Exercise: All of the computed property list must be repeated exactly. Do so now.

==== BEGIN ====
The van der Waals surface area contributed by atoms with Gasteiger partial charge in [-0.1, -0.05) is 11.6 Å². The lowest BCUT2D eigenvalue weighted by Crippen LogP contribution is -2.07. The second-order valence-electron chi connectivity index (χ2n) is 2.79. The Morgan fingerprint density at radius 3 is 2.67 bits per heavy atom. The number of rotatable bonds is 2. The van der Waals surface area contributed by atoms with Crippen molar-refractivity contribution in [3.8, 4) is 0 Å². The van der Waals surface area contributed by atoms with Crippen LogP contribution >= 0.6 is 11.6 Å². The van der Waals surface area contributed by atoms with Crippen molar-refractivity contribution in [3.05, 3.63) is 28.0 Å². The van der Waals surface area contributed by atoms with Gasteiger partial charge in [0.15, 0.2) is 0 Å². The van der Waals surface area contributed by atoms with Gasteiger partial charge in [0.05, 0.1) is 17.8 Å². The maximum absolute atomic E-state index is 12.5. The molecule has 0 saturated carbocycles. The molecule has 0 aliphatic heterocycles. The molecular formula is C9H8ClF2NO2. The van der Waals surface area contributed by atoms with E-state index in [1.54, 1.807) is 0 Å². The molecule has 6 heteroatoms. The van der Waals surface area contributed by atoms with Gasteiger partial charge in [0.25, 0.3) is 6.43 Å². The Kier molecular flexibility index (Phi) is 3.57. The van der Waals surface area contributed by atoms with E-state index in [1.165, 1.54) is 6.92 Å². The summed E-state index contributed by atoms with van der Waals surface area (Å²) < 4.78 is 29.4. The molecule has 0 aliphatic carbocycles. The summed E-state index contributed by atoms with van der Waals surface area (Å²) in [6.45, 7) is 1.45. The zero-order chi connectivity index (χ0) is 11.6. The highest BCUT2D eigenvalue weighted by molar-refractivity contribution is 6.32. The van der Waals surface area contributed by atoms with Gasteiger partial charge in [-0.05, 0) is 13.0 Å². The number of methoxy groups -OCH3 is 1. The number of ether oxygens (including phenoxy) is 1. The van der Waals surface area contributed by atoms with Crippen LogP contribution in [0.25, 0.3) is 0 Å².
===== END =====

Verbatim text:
The van der Waals surface area contributed by atoms with Gasteiger partial charge in [-0.1, -0.05) is 11.6 Å². The lowest BCUT2D eigenvalue weighted by Crippen LogP contribution is -2.07. The second-order valence-electron chi connectivity index (χ2n) is 2.79. The Morgan fingerprint density at radius 3 is 2.67 bits per heavy atom. The number of rotatable bonds is 2. The van der Waals surface area contributed by atoms with Crippen molar-refractivity contribution in [3.8, 4) is 0 Å². The van der Waals surface area contributed by atoms with Crippen LogP contribution >= 0.6 is 11.6 Å². The van der Waals surface area contributed by atoms with Crippen molar-refractivity contribution in [3.05, 3.63) is 28.0 Å². The van der Waals surface area contributed by atoms with Gasteiger partial charge in [0.15, 0.2) is 0 Å². The van der Waals surface area contributed by atoms with Gasteiger partial charge in [0.05, 0.1) is 17.8 Å². The maximum absolute atomic E-state index is 12.5. The molecule has 0 saturated carbocycles. The molecule has 0 aliphatic heterocycles. The molecular formula is C9H8ClF2NO2. The van der Waals surface area contributed by atoms with E-state index in [1.54, 1.807) is 0 Å². The molecule has 6 heteroatoms. The van der Waals surface area contributed by atoms with Gasteiger partial charge in [0.25, 0.3) is 6.43 Å². The Kier molecular flexibility index (Phi) is 3.57. The van der Waals surface area contributed by atoms with E-state index in [1.165, 1.54) is 6.92 Å². The summed E-state index contributed by atoms with van der Waals surface area (Å²) < 4.78 is 29.4. The molecule has 0 aliphatic carbocycles. The summed E-state index contributed by atoms with van der Waals surface area (Å²) in [6.45, 7) is 1.45. The zero-order chi connectivity index (χ0) is 11.6. The highest BCUT2D eigenvalue weighted by molar-refractivity contribution is 6.32. The van der Waals surface area contributed by atoms with Gasteiger partial charge in [-0.05, 0) is 13.0 Å². The number of methoxy groups -OCH3 is 1. The number of ether oxygens (including phenoxy) is 1. The van der Waals surface area contributed by atoms with Crippen LogP contribution in [0.25, 0.3) is 0 Å².